Today we have a guest editorial by Glenn Berry. This was supposed to run last week, but we had a mix-up and we apologize to Glenn for that.
When thinking about their current database server hardware, many database administrators tend to focus strictly on high level characteristics, such as how many processor sockets and how much RAM is in each server. Often, they also have a similar level of surface knowledge of their storage subsystem, with an awareness of how much space they have available, and what type of storage equipment they are using. It is good to be aware of these high level items, but a great database administrator should also be digging deeper into the specific hardware attributes for all of their database servers.
Having this deeper knowledge gives you a much more complete picture of the performance and scalability characteristics and limits of each database server. Knowing that an extremely important four-socket production database server in your company is running on processors that are four years old (which collectively have less CPU power than the new laptop your Mom bought last month) is very valuable information!
Thanks to the favorable licensing rules that Microsoft uses for SQL Server processor licenses, where only physical processor sockets are counted for licensing purposes, you have the opportunity to get a huge increase in both performance and scalability, with new processors, without spending more on SQL Server license costs. No matter how many physical or logical cores are in a single physical processor, you only pay for one SQL Server processor license for each physical socket in your server. This is in stark contrast to Oracle licensing, where you have to pay more for additional cores in a single physical processor. Microsoft has given us a valuable gift here, and I believe you should take advantage of it.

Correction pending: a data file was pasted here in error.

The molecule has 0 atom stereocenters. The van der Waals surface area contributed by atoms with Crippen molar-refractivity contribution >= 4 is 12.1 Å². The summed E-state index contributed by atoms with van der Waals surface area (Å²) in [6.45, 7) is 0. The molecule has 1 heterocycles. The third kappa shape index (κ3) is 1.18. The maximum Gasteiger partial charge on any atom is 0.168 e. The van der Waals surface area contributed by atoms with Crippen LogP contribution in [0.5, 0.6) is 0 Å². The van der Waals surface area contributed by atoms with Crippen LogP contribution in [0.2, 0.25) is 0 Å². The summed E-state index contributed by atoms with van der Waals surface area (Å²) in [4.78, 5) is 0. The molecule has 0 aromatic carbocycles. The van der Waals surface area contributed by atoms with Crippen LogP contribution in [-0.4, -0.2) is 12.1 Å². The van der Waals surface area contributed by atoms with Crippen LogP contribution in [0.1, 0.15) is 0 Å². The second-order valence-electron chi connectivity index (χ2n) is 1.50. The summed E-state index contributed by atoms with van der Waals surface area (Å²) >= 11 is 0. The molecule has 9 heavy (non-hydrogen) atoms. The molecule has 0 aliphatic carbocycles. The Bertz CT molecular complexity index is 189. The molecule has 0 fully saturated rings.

Currently, you can buy Intel Xeon E7 series processors (such as the E7-4870) that have ten physical cores plus hyper-threading, giving you 20 logical cores for each physical processor. In Q4 of 2011, you will be able to buy new AMD Opteron 6200 series processors with 16 physical cores in each physical processor. Also coming in Q4 2011 will be the new Intel E5-2600 series (Sandy Bridge-EP) processors that will have eight physical cores plus hyper-threading, giving you 16 logical cores for each physical processor in the two socket space. The days of dual-core and quad-core processors are quickly drawing to a close.
You might be thinking that having a new system with literally dozens of processor cores would be nice, but do you really need it? I would argue, yes, you do! Having better per-core performance in a new processor will help single-threaded OLTP query performance, while having more cores will allow you to handle more simultaneous queries, which helps scalability. Having more total processor “headroom” gives you much more flexibility to take advantage of things like SQL Server data compression and backup compression in order to trade some extra CPU utilization in exchange for reduced I/O requirements, both for sequential throughput and space.
If you are budget constrained when buying a new server, I would recommend that you still get the best processors possible for that particular server model, cutting back some on memory if need be, since you will be very likely be stuck with those processors for the life of the server. It is usually much easier to get approval to add more RAM to the server later, if you need to. What do you think?